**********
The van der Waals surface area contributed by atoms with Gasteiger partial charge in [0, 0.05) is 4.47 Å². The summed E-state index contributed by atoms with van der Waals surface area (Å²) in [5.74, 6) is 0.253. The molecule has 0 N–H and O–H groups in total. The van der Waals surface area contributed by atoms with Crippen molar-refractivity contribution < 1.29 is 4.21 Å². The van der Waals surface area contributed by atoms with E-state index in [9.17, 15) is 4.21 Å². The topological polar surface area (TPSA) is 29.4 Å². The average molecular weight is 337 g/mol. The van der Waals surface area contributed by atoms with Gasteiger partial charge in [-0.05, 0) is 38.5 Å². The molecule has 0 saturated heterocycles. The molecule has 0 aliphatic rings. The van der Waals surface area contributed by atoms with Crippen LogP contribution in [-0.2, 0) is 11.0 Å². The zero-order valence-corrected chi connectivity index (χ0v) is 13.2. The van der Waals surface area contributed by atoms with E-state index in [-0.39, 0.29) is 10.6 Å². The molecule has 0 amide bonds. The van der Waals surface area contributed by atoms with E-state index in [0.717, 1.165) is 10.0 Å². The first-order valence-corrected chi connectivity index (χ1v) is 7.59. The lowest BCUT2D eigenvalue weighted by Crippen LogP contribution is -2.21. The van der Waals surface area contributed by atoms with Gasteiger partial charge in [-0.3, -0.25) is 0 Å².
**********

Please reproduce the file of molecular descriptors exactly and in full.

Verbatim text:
The van der Waals surface area contributed by atoms with Gasteiger partial charge in [0, 0.05) is 4.47 Å². The summed E-state index contributed by atoms with van der Waals surface area (Å²) in [5.74, 6) is 0.253. The molecule has 0 N–H and O–H groups in total. The van der Waals surface area contributed by atoms with Crippen molar-refractivity contribution < 1.29 is 4.21 Å². The van der Waals surface area contributed by atoms with E-state index in [9.17, 15) is 4.21 Å². The topological polar surface area (TPSA) is 29.4 Å². The average molecular weight is 337 g/mol. The van der Waals surface area contributed by atoms with Gasteiger partial charge in [-0.05, 0) is 38.5 Å². The molecule has 0 saturated heterocycles. The molecule has 0 aliphatic rings. The van der Waals surface area contributed by atoms with Crippen LogP contribution in [-0.2, 0) is 11.0 Å². The zero-order valence-corrected chi connectivity index (χ0v) is 13.2. The van der Waals surface area contributed by atoms with E-state index in [-0.39, 0.29) is 10.6 Å². The molecule has 0 amide bonds. The van der Waals surface area contributed by atoms with E-state index in [0.717, 1.165) is 10.0 Å². The first-order valence-corrected chi connectivity index (χ1v) is 7.59. The lowest BCUT2D eigenvalue weighted by Crippen LogP contribution is -2.21. The van der Waals surface area contributed by atoms with Gasteiger partial charge in [-0.3, -0.25) is 0 Å².